Reprinted from Robert Reich Blog
The Clinton campaign is relentlessly focusing on the defects of Donald Trump rather than the defects of the Republican agenda. That's understandable, and it could be a winning strategy. But it has pitfalls.
The campaign's goal is to attract a wide swathe of voters who might ordinarily lean Republican on issues, as well as unenthusiastic Democrats who need the specter of a Trump presidency to get to the polls.
As Hillary Clinton told a crowd a few weeks ago at the American Legion convention, "this is not a normal election" and "the debates are not the normal disagreements between Republicans and Democrats."
One new Clinton ad, for example, shows young women looking at themselves in mirrors while sexist comments by Trump are played in the background.
Another features clips of GOP leaders criticizing Trump in TV interviews, and closes with the words: "Unfit. Dangerous. Even for Republicans."
Under the umbrella "Together for America," the Clinton campaign is highlighting other well-known Republicans who have spoken out against Trump's character and temperament.
The Clinton campaign is also playing up endorsements by traditional Republican newspapers that have found Trump "unfit" to be president, or, in the words of the Cincinnati Enquirer (which hasn't endorsed a Democrat in a century), "a clear and present danger."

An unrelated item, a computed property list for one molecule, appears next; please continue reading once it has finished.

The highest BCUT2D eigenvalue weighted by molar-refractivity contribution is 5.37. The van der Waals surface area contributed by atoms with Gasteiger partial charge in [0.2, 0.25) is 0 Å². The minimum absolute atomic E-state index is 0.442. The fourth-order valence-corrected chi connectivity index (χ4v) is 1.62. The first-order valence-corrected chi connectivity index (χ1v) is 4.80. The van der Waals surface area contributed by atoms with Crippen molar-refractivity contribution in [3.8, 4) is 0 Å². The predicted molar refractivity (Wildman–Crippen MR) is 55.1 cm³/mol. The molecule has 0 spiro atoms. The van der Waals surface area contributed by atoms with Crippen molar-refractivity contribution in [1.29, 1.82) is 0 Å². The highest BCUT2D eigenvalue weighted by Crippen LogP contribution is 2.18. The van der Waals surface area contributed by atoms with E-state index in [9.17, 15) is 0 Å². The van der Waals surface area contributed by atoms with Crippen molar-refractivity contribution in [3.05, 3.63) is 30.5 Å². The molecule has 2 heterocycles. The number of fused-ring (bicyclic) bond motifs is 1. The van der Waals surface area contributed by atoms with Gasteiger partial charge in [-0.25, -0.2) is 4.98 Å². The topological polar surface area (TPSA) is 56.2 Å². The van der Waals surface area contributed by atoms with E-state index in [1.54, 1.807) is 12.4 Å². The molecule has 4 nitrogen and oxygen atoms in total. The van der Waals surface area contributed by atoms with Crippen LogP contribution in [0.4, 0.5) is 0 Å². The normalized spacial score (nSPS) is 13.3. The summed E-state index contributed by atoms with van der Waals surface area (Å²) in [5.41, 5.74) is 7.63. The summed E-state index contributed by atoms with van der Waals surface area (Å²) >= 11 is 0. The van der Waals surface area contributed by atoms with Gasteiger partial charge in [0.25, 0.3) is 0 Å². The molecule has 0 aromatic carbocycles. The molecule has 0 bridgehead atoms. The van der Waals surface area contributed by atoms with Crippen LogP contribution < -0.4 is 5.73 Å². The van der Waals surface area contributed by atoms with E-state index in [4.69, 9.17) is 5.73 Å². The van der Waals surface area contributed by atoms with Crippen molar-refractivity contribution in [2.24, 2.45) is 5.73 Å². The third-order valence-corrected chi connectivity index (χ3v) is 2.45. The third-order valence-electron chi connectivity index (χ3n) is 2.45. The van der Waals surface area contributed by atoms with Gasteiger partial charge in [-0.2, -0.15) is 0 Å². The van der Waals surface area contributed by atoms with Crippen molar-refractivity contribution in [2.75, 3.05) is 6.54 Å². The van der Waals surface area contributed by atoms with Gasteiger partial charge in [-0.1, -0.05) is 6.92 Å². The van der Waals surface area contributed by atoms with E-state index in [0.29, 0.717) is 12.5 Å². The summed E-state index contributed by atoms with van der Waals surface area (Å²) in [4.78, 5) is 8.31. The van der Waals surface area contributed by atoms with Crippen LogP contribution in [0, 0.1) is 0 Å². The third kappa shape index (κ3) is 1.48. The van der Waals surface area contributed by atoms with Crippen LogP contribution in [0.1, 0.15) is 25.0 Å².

Vilifying Trump and creating a broad bipartisan coalition against him are entirely justified. Trump is indeed a menace.
It's also a winning strategy if Hillary Clinton's only goal is to get elected president.
But a singular focus on Trump poses two big risks for what happens after she wins.
First, it reduces her presidential coattails that might otherwise help Democratic candidates now running for the Senate and House. Portraying Trump as an aberration from normal Republicanism gives their Republican opponents a free pass. All they have to do is distance themselves from him.
Six months ago, when the Clinton campaign and the Democratic National Committee were still linking Trump to the Republican Party, Democrats were well positioned to win back control of the Senate -- defending just 10 seats compared with 24 for Republicans.
But the odds of a Democratic Senate takeover have shrunk.
In the key battleground state of New Hampshire, for example, 78 percent of voters now view incumbent Republican Kelly Ayotte, a first-term senator who rarely mentions Trump on the campaign trail, as a "different kind of Republican" than Trump, according to a CBS News-YouGov poll of battleground states last month.